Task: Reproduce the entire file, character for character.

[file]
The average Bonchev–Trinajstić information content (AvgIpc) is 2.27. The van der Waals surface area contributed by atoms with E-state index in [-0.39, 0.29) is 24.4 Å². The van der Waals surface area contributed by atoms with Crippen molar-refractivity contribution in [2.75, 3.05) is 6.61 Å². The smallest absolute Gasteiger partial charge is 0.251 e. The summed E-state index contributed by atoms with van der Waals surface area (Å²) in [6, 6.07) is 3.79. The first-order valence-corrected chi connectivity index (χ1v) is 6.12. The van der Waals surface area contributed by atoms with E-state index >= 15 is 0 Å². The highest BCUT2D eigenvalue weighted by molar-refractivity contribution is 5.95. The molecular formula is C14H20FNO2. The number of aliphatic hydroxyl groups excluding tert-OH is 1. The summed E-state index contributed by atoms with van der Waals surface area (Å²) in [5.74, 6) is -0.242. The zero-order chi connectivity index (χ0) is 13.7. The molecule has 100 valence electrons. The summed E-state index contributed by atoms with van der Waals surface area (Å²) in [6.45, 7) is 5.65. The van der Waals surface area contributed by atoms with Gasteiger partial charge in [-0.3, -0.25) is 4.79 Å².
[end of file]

The average Bonchev–Trinajstić information content (AvgIpc) is 2.27. The van der Waals surface area contributed by atoms with E-state index in [-0.39, 0.29) is 24.4 Å². The van der Waals surface area contributed by atoms with Crippen molar-refractivity contribution in [2.75, 3.05) is 6.61 Å². The smallest absolute Gasteiger partial charge is 0.251 e. The summed E-state index contributed by atoms with van der Waals surface area (Å²) in [6, 6.07) is 3.79. The first-order valence-corrected chi connectivity index (χ1v) is 6.12. The van der Waals surface area contributed by atoms with E-state index >= 15 is 0 Å². The highest BCUT2D eigenvalue weighted by molar-refractivity contribution is 5.95. The molecular formula is C14H20FNO2. The number of aliphatic hydroxyl groups excluding tert-OH is 1. The summed E-state index contributed by atoms with van der Waals surface area (Å²) in [5.74, 6) is -0.242. The zero-order chi connectivity index (χ0) is 13.7. The molecule has 100 valence electrons. The summed E-state index contributed by atoms with van der Waals surface area (Å²) in [6.45, 7) is 5.65. The van der Waals surface area contributed by atoms with Gasteiger partial charge in [-0.3, -0.25) is 4.79 Å².